Low -Calorie Diets Help Women with Ovary Condition
Mon Apr 12, 4:19 PM ET
By David Douglas
NEW YORK (Reuters Health) – Obese women with polycystic ovary syndrome (PCOS) have menstrual irregularities that cause fertility problems and metabolic abnormalities that make them prone to diabetes. All these factors can be improved by losing weight on a low-calorie diet, according to researchers from Pennsylvania State College of Medicine, Hershey.
And it doesn’t much matter whether the diet is high-protein or high-carb.
“The type of diet isn’t nearly as important as losing weight,” senior investigator Dr. Richard S. Legro told Reuters Health. “There is not one diet that fits all women with PCOS, and any diet that leads to weight loss will improve multiple aspects of the syndrome.”
Although weight loss is beneficial in the management of PCOS, the ideal diet composition has been unclear, Legro and colleagues note in the medical journal Fertility and Sterility.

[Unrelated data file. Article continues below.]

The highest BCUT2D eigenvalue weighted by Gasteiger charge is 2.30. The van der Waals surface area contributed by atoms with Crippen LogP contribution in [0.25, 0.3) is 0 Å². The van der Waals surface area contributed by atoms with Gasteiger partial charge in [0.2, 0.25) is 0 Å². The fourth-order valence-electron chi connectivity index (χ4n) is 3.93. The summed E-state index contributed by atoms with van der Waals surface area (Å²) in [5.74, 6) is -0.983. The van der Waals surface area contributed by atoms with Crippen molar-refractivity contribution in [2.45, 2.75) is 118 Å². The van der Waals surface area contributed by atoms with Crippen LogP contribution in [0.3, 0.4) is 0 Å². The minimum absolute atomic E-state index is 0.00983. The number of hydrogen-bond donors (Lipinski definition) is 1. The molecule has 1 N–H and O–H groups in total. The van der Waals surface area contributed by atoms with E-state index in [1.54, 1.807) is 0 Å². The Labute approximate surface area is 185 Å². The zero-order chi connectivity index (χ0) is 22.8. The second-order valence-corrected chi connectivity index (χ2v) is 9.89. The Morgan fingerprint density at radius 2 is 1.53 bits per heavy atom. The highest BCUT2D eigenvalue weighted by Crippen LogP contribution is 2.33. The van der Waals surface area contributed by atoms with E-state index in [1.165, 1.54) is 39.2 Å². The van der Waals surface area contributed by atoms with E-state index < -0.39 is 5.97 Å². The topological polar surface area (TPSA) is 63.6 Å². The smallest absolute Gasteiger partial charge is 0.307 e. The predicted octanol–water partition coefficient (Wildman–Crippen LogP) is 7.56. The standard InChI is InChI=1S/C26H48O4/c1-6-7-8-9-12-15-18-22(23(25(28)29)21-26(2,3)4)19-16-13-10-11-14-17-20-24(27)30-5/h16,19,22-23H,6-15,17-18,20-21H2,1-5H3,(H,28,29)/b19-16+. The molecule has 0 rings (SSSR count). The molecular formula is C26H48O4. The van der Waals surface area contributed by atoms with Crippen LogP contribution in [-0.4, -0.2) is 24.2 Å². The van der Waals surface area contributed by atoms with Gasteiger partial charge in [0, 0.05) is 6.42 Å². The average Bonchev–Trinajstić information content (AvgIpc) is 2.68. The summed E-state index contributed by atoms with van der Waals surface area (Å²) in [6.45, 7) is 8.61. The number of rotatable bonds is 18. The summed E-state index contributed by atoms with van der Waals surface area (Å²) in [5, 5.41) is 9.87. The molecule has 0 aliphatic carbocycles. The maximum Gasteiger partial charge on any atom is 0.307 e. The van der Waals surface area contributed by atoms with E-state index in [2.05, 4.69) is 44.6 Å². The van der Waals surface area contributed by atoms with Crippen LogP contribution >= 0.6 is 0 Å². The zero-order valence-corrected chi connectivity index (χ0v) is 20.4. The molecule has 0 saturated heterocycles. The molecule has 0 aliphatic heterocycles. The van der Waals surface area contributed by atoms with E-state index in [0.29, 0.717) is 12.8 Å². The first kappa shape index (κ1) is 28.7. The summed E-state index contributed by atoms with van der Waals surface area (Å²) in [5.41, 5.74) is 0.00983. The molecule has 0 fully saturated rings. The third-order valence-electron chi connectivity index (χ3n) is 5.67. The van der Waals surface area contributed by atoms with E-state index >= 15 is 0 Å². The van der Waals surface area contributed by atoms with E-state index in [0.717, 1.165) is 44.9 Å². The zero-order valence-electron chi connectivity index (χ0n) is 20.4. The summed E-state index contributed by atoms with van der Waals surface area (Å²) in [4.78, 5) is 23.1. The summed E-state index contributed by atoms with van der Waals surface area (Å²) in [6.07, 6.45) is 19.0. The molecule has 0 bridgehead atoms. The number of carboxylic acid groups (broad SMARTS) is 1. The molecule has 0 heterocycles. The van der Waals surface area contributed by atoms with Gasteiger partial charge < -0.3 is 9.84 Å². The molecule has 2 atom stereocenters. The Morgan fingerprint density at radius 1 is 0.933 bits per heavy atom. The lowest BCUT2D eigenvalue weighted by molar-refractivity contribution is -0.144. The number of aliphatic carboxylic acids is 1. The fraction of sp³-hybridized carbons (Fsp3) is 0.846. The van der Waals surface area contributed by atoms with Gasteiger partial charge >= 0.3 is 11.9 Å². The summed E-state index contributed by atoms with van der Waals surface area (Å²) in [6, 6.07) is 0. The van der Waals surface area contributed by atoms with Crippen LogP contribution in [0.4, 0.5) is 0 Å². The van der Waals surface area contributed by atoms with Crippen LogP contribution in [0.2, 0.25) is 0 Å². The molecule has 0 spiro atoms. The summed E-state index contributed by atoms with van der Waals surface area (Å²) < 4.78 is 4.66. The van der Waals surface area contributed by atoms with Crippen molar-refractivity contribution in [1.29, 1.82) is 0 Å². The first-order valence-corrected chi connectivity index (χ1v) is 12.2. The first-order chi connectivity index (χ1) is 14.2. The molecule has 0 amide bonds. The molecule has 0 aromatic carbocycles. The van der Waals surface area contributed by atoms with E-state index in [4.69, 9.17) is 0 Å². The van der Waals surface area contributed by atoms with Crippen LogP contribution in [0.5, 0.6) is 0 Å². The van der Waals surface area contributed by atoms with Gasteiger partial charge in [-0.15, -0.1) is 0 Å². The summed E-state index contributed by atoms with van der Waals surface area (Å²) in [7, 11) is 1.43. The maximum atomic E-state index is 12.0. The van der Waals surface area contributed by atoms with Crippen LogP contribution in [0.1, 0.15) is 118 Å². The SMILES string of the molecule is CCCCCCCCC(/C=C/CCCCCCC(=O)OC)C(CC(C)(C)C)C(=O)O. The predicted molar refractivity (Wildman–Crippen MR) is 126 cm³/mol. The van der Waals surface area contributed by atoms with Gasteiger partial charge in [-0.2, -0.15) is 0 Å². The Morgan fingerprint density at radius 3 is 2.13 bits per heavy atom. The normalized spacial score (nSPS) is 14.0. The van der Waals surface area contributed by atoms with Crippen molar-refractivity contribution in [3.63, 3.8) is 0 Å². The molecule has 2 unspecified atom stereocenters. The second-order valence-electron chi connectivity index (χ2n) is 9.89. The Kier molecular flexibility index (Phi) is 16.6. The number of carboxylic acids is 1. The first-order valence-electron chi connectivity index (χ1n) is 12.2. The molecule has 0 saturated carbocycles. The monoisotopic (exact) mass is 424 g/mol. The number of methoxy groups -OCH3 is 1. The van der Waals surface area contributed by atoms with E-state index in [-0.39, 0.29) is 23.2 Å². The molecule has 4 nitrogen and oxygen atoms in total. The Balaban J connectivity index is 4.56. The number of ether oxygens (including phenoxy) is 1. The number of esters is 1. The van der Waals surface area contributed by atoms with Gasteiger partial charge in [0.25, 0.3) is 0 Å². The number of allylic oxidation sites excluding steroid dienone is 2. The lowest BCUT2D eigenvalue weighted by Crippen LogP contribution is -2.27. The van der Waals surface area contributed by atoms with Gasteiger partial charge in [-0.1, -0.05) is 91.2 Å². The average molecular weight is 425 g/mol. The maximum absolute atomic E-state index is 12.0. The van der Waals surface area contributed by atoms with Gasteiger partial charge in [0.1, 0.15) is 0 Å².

In a pilot study of two dietary approaches, the researchers randomly assigned 35 obese women to a 4-week high-protein (30 percent protein) or high-carbohydrate (55 percent carbohydrate) diet for 1 month. Fat content was 30 percent in both diets.
Each participant’s energy needs and food choices were adjusted to about 1000 calories per day less than she needed to maintain her starting weight.
Twenty-six women completed the study. Participants in both groups showed significant weight loss. This amounted to an average of 3.7 kilograms in the high-protein group and 4.4 kg in the high-carbohydrate group.
Also, reproductive and metabolic abnormalities improved significantly in both groups. The women’s levels of male hormones declined, and glucose and insulin levels improved. Fourteen women also menstruated while on the diet.
Although there was a trend toward a greater weight loss with the high-carbohydrate approach, the researchers conclude that definitive studies of the ideal low-calorie diet for such women will need to involve a large population and “will most likely require a multicenter trial.”
SOURCE: Fertility and Sterility, March 2004